TB Outbreak in Scotland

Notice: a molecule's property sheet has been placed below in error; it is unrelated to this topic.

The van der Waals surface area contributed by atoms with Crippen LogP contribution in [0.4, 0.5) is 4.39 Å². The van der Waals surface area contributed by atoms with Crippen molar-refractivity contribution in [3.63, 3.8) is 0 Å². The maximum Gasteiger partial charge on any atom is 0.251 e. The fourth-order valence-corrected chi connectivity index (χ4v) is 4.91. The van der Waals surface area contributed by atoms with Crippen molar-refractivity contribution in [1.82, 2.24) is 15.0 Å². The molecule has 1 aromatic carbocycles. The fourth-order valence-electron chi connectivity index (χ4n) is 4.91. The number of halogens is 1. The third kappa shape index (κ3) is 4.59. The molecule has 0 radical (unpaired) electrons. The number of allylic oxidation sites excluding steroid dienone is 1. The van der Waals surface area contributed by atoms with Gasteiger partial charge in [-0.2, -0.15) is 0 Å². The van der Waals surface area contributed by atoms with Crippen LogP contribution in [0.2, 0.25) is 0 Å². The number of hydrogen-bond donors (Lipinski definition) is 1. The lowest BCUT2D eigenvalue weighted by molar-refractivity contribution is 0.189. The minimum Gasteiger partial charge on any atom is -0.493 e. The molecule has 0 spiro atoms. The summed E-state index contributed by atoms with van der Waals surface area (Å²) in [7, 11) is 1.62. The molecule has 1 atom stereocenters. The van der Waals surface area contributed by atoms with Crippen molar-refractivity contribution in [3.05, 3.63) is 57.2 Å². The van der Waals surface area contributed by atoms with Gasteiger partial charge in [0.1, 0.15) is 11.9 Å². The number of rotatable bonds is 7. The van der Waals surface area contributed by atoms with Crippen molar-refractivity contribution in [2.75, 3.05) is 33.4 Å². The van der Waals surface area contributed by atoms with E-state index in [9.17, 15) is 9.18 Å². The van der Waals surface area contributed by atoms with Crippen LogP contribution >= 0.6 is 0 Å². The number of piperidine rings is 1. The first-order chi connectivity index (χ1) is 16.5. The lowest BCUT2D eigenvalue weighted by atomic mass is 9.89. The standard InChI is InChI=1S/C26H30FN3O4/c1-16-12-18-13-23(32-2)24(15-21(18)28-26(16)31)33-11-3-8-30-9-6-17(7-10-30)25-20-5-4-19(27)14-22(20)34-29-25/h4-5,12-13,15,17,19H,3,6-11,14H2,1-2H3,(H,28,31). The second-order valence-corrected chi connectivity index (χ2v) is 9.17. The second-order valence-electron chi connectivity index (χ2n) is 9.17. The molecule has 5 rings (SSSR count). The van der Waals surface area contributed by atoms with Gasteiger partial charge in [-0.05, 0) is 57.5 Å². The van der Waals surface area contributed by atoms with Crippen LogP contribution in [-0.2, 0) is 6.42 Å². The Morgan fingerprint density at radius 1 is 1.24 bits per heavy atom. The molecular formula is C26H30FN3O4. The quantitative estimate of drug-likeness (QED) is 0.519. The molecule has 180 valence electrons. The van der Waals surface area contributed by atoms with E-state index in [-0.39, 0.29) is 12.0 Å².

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In the summer of 2010 around twenty 20 farms in the Keith area of Moray were caught up in a bovine TB scare, leading to more than 100 animals being slaughtered. However, one farmer who was given the all-clear, hit out at the authorities for not acting quicker - and for causing extra cost, stress and anxiety. Alison Watt's Birkenburn was one of the farms placed under restrictions following a confirmed bovine tuberculosis (bTB) case on a local farm which involved an animal, believed to be originally from Ireland, which was tested and culled almost a year ago - and bTB was confirmed after its death. Ms Watt said it was only in April this year that the Scottish Government and the Animal Health agency contacted the neighbouring farms to the source of the outbreak, to test their herds and place severe restrictions on trading and cattle movement. With 116 pedigrees and commercials, the awarding-winning British Blondes breeder said her hands were tied for 60 days while repeated testing was carried out. "We couldn't sell any of our stock through market and couldn't sell privately from farm to farm. We could only sell under licence direct to slaughter," Ms Watt said. "There was a lot of stress and anxiety, after a hard winter when we had sheds caving in under heavy snowfalls. Our financial position was obviously affected by the restrictions on trading, and we incurred extra costs through needing additional labour for the testing, which also had an effect on some animals' health, and there were costs from extra feed and bedding. "I had to have two of my pure breeds and four commercial cattle put down, and the tests afterwards showed negative for bTB. What a waste. "I take great pride in our pedigree stock and it was very upsetting for me to see them go like that." Ms Watt is at a loss to understand why it took the authorities so long to respond and to contact neighbouring farms. "Why did they wait all that time? It could have been catastrophic for us, not knowing that there had been a bTB alert. If they had acted earlier, the testing could have been done during the winter and not at calving time, and when we have other important work to do. "It has left me totally dismayed by the powers-that-be. As someone said, if we can put a man on the moon why can't we get our act together for testing cattle. We should not be killing cattle that don't have to be killed." Ms Watt was approached by neighbours to organise a meeting. "We all felt aggrieved and stressed," she added. The Scottish Government announced shortly after a change to bTB protocols, which will mean that testing of neighbouring farms around confirmed TB outbreaks will be limited to those 'where nose-to-nose contact is possible', and that follow-up tests at six and 12 months will no longer be required. The breakdown of follow-up testing will be changed to allow it to be done at the most convenient time of year. Voluntary slaughter of inconclusive reactors and where there is no evidence of TB at post-mortem or culture, will now trigger only a routine test after a year unless they can be related to an existing outbreak. There is also to be a shift in responsibility for managing the risk of TB incursion from cattle imported from non-TB-free member states to traders, rather than taxpayers or the wider cattle industry. The changes, agreed by Scotish Rural Affairs Minister Richard Lochead, the Moray MSP, were welcomed by Ms Watt. "But why so late," she said. "The authorities were obviously working on these while we have been going through all this trouble," she said. "They won't admit the failings, though." A regular exhibitor at North-east agricultural shows, she wasn't able to join this summer's circuit until the beginning of August, but has managed to chalk up championship wins for her British Blondes breed at Turriff, Black Isle and this week at Keith. Information from a report 13 August 2010 by Mike Collins of the Northern Scot http://www.northern-scot.co.uk/news/fullstory.php/aid/10077/Farmer_s_anger_at_slow_reaction_to_TB_scare.html